Hey guys, opinion time. I was wondering what everybody thought on the guide guns, ported vs non-ported. I know that porting is louder and tames the recoil. How about pressure loss and accuracy, any difference between the two???
As long as it's opinion, I think porting is only necessary when the rifle doesn't match the cartridge. If you have a 6 lb rifle with a 22" barrel thin as a whip and in some large capacity chambering, it's gonna need all the help you can get to make it comfortable to shoot. Let's say you get one of the short mags, 300 was recently mentioned, in a light rifle. What do you really get? A rifle that without porting and special recoil reducers, not many people want to shoot. Take the same cartridge and put in in a 7 1/2# rifle with a proper stock and it becomes bearable to shoot. So to save maybe a pound and a half or two pounds, the rifle is made to make you think your getting something you can carry all day. Well how much do you really carry that rifle in a days hunt? Not so much as most of us think. You want to strip weight you carry, there's other ways to do it.
Now guide guns is a term thought up by company promoters to sell guns. Just what is a guide gun anyway? I would doubt most guides carry them, hunters buy them believing they will get some thing they can't in a regular rifle. The marlin 1895G was the gun in question here. I'm guessing it's in 45-70 and has a short barrel, what maybe 18"? If you were to get an 1895 with a bit heavier and a bit longer barrel it would handle close to the same and not require all the stuff added on the control recoil.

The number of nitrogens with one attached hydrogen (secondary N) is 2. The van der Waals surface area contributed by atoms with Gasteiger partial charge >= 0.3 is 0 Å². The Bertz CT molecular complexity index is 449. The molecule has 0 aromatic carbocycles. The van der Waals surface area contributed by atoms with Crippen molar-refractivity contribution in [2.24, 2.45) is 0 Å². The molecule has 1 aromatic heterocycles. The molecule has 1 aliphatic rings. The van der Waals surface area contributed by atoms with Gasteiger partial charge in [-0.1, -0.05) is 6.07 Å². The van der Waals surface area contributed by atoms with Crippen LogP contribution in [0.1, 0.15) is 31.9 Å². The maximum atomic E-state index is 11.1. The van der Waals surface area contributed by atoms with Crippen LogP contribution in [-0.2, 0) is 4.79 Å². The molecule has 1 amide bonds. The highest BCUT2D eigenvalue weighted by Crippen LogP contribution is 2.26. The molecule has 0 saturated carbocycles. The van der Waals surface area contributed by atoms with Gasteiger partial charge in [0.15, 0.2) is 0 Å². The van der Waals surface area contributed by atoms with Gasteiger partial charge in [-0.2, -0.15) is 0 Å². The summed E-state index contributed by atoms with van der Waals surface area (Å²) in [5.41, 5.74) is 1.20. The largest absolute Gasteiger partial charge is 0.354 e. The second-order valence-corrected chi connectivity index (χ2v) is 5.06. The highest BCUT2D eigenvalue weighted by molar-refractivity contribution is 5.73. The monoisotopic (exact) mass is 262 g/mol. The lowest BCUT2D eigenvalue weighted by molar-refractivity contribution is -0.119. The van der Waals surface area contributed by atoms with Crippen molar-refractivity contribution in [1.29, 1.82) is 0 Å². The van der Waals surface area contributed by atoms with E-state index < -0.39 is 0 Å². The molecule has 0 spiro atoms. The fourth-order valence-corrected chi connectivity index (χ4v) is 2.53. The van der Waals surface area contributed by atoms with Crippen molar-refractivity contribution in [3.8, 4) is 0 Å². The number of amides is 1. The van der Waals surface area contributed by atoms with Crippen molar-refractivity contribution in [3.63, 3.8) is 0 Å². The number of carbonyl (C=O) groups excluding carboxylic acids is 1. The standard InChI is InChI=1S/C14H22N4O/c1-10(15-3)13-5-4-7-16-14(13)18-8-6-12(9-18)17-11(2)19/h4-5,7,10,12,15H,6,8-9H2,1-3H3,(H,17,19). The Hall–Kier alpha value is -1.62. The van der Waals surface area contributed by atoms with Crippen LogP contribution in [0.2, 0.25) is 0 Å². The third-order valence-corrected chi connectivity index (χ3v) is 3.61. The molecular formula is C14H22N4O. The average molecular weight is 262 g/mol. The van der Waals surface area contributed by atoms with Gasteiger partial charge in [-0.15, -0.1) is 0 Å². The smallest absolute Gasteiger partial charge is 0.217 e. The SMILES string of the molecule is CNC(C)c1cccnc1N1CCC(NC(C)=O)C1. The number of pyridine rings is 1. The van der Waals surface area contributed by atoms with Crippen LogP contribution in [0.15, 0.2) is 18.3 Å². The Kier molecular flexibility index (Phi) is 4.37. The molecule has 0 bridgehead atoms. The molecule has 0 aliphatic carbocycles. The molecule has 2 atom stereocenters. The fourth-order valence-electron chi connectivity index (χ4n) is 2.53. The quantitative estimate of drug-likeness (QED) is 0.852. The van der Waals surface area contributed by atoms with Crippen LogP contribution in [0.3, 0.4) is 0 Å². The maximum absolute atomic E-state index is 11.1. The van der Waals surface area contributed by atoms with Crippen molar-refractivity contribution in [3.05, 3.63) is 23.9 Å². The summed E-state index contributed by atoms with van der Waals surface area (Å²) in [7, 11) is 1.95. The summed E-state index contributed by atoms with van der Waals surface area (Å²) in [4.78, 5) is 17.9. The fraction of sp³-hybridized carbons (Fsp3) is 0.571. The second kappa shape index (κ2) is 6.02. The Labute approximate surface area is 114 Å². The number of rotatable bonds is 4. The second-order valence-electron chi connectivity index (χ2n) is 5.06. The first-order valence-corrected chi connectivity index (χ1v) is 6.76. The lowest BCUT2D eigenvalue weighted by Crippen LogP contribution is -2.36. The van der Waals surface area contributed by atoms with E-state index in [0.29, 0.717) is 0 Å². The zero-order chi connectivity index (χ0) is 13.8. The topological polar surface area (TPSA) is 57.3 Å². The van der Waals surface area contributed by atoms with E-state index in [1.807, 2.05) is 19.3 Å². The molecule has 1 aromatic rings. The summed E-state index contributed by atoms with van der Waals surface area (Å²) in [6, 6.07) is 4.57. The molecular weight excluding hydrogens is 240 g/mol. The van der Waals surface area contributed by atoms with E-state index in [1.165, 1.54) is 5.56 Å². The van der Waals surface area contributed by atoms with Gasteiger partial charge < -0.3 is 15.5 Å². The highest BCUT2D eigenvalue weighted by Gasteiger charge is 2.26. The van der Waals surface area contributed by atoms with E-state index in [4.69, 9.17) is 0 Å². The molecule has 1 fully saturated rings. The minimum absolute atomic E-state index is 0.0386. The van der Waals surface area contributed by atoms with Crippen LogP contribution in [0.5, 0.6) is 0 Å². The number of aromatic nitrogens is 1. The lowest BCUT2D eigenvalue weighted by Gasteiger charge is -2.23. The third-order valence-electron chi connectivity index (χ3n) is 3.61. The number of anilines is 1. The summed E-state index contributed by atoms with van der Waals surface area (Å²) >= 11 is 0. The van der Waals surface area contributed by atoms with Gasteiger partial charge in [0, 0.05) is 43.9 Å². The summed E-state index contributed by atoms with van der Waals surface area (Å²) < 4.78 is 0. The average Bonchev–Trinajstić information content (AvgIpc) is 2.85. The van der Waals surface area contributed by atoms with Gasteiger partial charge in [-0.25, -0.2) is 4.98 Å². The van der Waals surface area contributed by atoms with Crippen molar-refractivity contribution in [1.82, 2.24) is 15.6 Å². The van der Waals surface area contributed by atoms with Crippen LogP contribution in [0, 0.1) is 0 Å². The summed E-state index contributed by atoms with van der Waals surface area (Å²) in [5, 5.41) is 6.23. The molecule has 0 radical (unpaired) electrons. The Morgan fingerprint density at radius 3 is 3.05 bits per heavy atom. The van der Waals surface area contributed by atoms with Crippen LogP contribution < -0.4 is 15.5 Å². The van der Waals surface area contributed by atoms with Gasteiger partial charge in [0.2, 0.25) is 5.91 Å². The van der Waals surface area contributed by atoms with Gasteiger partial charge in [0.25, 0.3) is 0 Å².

As for accuracy, I doubt that anyone could really prove that porting increases or decreases accuracy. As for pressure, the peak pressure should be reached long before the bullet gets to the porting so any loss of pressure means little other than the bang your gonna get in your ears.
Now keep in mind that this is all opinion. I think that guide model guns, ultra light guns, short magnum cartridges ect. are more sales gimics than anything else.
here we use the Lever Action rifles from Marlin mostly for drive hunts and when searching for wounded game, especially wild boars. So the .444 Marlin and the .45-70 are most used cartridges. A ported muzzle is not so well seen by the hunters, because it is too loud and gives a bad blow in the air when you are in thicket and bushing. So here we take the unported guns and mount a rubber butt plate.
One of the things I struggle with when afield is keeping my rifle clean and in good working order. Small amounts of dust and dirt collect moisture; moisture can freeze rendering your action immovable when you need it most. I have seen this happen on multiple occasions, and over time, I’ve learned the cause and how to prevent this from happening.
The first thing that you need to avoid before going afield is leaving excess oil on the gun. Oil will trap dirt and sand in all the wrong places....